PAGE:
“The day after the first nuclear bombs were dropped on Japan, Girogio Valerio and Vittorio De Basi - President and Managing Director of Edison - asked Mario Silvestri to investigate the possible future development of nuclear energy. Sivestri was joined by Professor Giuseppe Bolla and his two young assistants, Giorgio Salvini and a 27-year ole researcher called Carlo Salvetti. In the spring of 1946, Salvini and Salvetti proposed a three-step research programme. The first step was to create a group of research experts. The next step was to build a zero-power atomic battery, like the one CP-1 developed by Fermi, in Chicago, in 1942. The final step was to build a mini reactor, “made in Italy.”
At that time, the peace treaty that put a final end to World War II was being finalized in Paris. In September 1946, Bolla, Silvestri, Salvini and Salvetti set off for Paris to find out whether, among the numerous clauses of the peace treaty there was anything that prohibited the development – for peaceful purposes - of nuclear. The four colleagues had no official mandate for being there and didn’t know who to speak to. Silvestri decided, for want of a better alternative, to contact a journalist he knew at the Italian daily Corriere della Sera, which was accredited to the official Italian delegation to the Paris peace treaty negotiations. The journalist put them into contact with a member of the Italian delegation, Ivanoe Bonomi, the ex-Prime Minister of Italy. The ‘group of four” visited Bonomi. Although Bonomi knew very little about what they were talking, he gave them a copy of the draft peace treaty. The treaty revealed that the Belgian delegation had insisted that a clause forbidding the military use of nuclear be included. The four Italian researchers told Bonomi to adopt a low profile on this point and only to discuss it if the intention was to forbid nuclear was extended to include peaceful applications of nuclear energy.
Once back in Italy, our four intrepid researchers lobbied the management of Edisonvolta and persuaded them that investing in nuclear would be a good business move. As a result, a special research company called CISE (Center for Information, Study and Expermentation) was formed, in Milan, in November 1946. Carlo Salvetti later recalled “I thought at the time that it was better not to reveal too much about what we were doing.”
The creation of CISE was the first step in the development a nuclear industry in Italy and it was private industry that started the ball rolling. Originally, three private companies were involved in creating the fledgling industry, Edisonvolta, FIAT and Cogne. Four more companies later joined the enterprise, Montecatini, the power generating company SADE (Societa Adriatica d’Elettricita), Pirelli and Falck.
From the outset, CISE was able to enlist the support of eminent physicists like Edoardo Amaldi (part of a Roman team led by Fermi), Gilberto Bernardini and Bruno Ferretti. Amaldi, Bernardini, Ferretti were joined on the Board of Directors of the newly-formed CISE by De Biasi and Gustavo Colonetti, president of the CNR (National research Centre). Unfiortunately, the CNR were not able to support the venture with funds for research. The final piece in the CISE jigsaw puzzle was the hiring of Felice Ippolito, a geologist who specialized in minerals. Ippolito brought with him the support of the steel company Terni, which was chaired by his father, and of the power generating companyr SME (Societa Meridionale d’Elettricita).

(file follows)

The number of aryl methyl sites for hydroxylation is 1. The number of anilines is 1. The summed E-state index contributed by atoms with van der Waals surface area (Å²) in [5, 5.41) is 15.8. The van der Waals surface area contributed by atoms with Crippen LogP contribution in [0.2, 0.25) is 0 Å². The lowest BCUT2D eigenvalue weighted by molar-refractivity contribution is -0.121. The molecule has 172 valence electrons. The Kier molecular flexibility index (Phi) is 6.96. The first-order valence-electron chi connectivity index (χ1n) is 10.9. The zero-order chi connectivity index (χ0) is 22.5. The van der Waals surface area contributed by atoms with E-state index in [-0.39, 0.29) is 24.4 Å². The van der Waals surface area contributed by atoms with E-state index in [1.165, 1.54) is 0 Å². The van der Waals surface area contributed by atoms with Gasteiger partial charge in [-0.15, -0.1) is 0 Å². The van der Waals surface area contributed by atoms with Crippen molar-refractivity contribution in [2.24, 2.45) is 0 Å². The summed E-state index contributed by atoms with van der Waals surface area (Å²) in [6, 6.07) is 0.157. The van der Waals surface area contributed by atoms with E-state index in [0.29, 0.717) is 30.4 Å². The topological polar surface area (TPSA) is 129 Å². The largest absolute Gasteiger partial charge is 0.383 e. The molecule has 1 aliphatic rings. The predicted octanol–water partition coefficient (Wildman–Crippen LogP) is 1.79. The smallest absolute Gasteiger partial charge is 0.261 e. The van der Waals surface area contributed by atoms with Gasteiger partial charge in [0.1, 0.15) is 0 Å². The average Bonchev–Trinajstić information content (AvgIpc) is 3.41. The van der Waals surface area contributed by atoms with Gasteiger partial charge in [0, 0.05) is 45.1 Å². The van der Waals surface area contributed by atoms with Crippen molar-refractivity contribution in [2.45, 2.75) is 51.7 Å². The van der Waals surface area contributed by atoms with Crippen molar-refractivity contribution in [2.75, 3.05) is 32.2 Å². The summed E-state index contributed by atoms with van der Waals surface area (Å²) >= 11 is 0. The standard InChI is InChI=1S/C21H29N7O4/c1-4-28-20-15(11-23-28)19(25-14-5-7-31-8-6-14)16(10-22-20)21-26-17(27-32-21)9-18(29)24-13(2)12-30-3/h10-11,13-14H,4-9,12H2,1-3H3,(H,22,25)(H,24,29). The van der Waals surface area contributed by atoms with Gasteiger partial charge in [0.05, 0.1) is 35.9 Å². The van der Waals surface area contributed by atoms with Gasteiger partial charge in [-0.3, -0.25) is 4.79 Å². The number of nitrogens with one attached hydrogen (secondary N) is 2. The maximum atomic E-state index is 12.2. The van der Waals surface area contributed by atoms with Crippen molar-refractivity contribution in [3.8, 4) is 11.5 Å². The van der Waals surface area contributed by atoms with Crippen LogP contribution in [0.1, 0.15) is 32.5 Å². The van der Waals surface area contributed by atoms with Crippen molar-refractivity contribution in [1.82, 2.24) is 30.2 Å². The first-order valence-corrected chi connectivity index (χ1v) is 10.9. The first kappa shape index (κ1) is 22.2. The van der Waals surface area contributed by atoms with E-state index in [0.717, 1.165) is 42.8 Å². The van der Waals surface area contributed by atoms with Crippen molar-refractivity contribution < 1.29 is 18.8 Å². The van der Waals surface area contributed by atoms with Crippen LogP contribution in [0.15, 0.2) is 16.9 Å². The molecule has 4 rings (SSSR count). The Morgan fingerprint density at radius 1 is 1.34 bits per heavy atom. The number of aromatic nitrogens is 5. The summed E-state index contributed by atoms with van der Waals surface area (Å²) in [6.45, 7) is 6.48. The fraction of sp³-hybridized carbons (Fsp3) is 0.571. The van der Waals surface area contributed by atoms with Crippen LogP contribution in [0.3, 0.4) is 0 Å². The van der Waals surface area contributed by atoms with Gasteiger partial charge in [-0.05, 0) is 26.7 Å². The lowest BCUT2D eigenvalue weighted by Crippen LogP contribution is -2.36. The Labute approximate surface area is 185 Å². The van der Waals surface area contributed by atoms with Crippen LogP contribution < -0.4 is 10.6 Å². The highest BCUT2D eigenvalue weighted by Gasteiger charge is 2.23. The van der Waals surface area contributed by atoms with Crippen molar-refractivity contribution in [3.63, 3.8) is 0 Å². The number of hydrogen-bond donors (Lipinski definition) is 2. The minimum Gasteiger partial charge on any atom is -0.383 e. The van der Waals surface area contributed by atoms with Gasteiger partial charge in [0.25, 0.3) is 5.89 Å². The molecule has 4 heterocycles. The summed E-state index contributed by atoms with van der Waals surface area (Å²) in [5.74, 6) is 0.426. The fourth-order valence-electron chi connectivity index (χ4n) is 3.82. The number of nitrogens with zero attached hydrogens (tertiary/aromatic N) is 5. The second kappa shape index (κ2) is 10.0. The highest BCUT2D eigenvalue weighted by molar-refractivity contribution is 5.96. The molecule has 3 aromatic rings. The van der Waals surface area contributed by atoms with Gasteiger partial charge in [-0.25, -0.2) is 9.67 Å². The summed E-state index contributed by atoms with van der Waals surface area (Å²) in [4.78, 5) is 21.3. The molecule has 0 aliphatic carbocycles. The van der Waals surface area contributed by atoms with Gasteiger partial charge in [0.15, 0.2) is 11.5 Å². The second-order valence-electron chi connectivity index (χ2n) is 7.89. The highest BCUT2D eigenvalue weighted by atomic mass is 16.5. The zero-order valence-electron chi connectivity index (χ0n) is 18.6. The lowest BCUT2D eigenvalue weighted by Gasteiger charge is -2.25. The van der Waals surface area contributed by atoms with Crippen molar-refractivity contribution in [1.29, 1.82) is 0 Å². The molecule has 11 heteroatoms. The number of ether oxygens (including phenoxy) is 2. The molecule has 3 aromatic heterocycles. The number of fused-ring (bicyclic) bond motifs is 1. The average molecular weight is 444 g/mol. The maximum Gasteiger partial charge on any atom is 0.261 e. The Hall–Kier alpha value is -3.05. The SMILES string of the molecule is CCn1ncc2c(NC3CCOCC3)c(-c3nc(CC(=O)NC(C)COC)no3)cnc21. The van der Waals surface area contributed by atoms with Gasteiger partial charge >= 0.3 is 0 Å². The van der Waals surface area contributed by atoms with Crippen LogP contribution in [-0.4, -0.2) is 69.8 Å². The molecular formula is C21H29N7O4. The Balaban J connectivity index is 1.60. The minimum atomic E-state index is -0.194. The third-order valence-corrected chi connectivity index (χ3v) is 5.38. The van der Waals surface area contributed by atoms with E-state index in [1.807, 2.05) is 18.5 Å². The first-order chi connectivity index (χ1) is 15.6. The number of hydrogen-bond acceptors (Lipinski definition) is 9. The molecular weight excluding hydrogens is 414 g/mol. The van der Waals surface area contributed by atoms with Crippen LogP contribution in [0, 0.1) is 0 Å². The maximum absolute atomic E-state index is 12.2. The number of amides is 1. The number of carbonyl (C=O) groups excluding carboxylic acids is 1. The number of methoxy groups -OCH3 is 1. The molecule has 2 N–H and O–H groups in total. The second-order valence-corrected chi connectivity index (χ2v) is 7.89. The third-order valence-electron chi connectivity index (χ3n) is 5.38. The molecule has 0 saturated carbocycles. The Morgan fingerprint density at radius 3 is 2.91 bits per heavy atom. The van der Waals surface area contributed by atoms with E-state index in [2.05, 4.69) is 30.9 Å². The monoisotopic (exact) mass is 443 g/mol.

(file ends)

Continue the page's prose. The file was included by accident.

In 1952, the CNRN (the National Committee for Nuclear Research) was created. The CNRN then became known as the CNEN (the National Committee for Nuclear Energy). Finally, the CNEN became known as ENEA (Ente per le Nuove Tecnologie, l'Energia el'Ambiente). Prior to 1952, CISE was the only Italian research institute dedicated to the advancement of nuclear technologies and to the development of a genuinely independent nuclear research programme.
In 1957, anticipating the lack of funding that was inevitably going to affect CISE and limit its chances of developing nuclear technology, Carlo Salvetti decided to join the CNRN. Carlo was responsible for developing the Ispra Nuclear Centre and became its first Director General. Ispra later became part of Euratom and remains today one of the European Commission’s Joint Research Centre facilities. Carlo was against the move from the start and strongly criticized the “handing over” of Ispra to Euratom.
Carlo Salvetti was then elected Vice president of the CNEN and entrusted with the job of rebuilding the organization. From 1963-1980, Carlo worked tirelessly at the CNEN. The President of the CNEN was also the Italian government’s Minister for Industry. Italy invested strongly in nuclear energy and these were undoubtedly the halcyon days of the Italian nuclear industry.
Professor Carlo Salvetti devoted sixty years of his life to the cause of nuclear research and to the development of the Italian nuclear industry and was still active when he died, in February last year. Thanks to his enormous contribution, a whole generation of physicists and nuclear engineers has been nurtured and trained. This is part of his enduring his legacy. His pioneering spirit, enthusiasm and dedication made him a unique figure in post-war Italian research.
Before he died, Carlo learnt that the current
Italian Prime Minister, Silvio Berluscone, had advised that the
nuclear debate in Italy should be reopened after years of stagnation
following the Chernobyl-inspired moratorium on nuclear energy.
He must have thought “about time too…too little too